Consumer Bankruptcy Journal Spring 2017 - Page 19

BASICS FOR NON-BANKRUPTCY LAWYERS

bankruptcy court ’ s jurisdiction . See 28 U . S . C . § 157 ( b )( 2 ). Bankruptcy courts can also hear proceedings that are not core proceedings but that are otherwise related to title 11 . See 28 U . S . C . § 157 ( c )( 1 ). In these circumstances the bankruptcy judge does not enter a final judgment but instead submits proposed findings to the district court . Id . This is advantage because if the claim falls under a noncore proceeding and the bankruptcy judge issues an unfavorable proposed finding , then there may be an avenue to get a favorable judgment through the district court . The question here is whether or not there is a process to object to the proposed findings similar to the process to objecting to a magistrate ’ s Order . Local court rules likely answer this question .
Insulating Your Claim from a Potential Bankruptcy Discharge
Crafting pleadings seem to be about the last thing that ignites any lawyer ’ s hot love of the law . I suppose number paragraphs in a complaint just don ’ t add the same irresistible curve and spice as a block quote lurking in the middle of a brief .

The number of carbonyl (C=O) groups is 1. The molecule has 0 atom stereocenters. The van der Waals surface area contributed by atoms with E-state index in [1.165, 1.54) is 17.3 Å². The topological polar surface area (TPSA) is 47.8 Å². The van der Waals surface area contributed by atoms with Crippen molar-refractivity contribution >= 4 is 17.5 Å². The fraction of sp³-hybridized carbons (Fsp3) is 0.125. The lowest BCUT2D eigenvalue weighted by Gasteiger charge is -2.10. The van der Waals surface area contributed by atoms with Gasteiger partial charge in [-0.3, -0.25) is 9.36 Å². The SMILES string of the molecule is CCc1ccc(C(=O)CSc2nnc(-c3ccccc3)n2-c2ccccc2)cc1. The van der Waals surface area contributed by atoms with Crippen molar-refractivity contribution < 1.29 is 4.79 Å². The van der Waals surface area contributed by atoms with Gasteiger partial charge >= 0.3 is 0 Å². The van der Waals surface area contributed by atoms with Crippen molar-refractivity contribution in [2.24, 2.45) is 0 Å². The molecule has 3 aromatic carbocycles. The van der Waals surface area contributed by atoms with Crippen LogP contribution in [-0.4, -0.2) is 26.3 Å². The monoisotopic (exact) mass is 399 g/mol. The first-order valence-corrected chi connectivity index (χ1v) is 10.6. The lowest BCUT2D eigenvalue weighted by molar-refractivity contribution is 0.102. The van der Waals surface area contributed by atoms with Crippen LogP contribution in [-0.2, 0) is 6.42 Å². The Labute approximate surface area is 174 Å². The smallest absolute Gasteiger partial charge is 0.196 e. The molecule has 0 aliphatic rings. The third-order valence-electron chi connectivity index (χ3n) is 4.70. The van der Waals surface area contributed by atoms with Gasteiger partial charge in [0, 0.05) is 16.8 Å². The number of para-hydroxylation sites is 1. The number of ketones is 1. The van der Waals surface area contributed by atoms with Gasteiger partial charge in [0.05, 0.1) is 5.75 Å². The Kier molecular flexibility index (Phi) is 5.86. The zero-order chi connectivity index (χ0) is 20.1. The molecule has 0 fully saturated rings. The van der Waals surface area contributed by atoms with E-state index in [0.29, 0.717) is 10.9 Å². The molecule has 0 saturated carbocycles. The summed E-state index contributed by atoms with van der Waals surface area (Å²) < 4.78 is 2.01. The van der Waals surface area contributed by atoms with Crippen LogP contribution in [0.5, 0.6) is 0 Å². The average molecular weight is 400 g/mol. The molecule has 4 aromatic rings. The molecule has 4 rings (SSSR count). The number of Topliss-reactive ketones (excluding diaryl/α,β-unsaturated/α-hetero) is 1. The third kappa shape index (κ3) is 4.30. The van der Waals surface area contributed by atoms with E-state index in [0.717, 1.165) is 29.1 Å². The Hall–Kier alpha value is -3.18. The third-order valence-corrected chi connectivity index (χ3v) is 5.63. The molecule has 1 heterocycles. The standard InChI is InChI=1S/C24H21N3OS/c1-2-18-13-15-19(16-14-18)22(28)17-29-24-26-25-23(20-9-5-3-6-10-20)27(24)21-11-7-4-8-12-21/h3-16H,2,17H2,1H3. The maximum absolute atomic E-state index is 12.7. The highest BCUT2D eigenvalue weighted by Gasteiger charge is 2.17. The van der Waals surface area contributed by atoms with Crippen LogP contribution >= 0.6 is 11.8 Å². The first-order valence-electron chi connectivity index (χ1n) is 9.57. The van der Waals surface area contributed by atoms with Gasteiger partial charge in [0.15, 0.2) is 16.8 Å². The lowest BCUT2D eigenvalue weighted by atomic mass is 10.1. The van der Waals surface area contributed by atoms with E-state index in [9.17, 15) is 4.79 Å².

However , when planning civil litigation against an opponent who is an individual or is a small business with a decent possibility of filing for bankruptcy protection 11 U . S . C . § 523 is critical to know . Section 523 sets forth the exceptions to a bankruptcy discharge the most famous of which right now is § 523 ( a )( 8 ) applying to student loans . But it also sets forth many other exceptions such as for a tax or custom ’ s duty or a domestic support obligation . See 11 U . S . C . § 523 ( a )( 1 ) and ( a )( 5 ) respectively .
What may be a bit more important to civil litigation are the exceptions for anything obtained by false pretenses , false representations , and fraud . See 11 U . S . C . § 523 ( a )( 2 ) and ( a )( 4 ). For example , if you can plead a fraud based claim under either the Racketeer Influenced and Corrupt Organizations
Act ( 18 U . S . C . § 1961 et seq .) or common law fraud great factors to consider are which claims may be easier to keep alive against motions to dismiss or summary judgment , which are easier to prove , and which are more likely to result in a judgment ? The foregoing analysis should flank any strategy against an opponent with a strong possibility of filing for bankruptcy protection .
Envisioning the Battle Lines for Success
Bankruptcy does not necessarily mean death for a claim against an opponent . It means greater strategy and greater planning around the bankruptcy jurisdiction and its exceptions .
Understanding the nature of this jurisdiction may help to keep a claim that you are litigating out of a bankruptcy court or help it to survive a bankruptcy discharge .
National Association of Consumer Bankruptcy Attorneys Spring 2017 CONSUMER BANKRUPTCY JOURNAL 19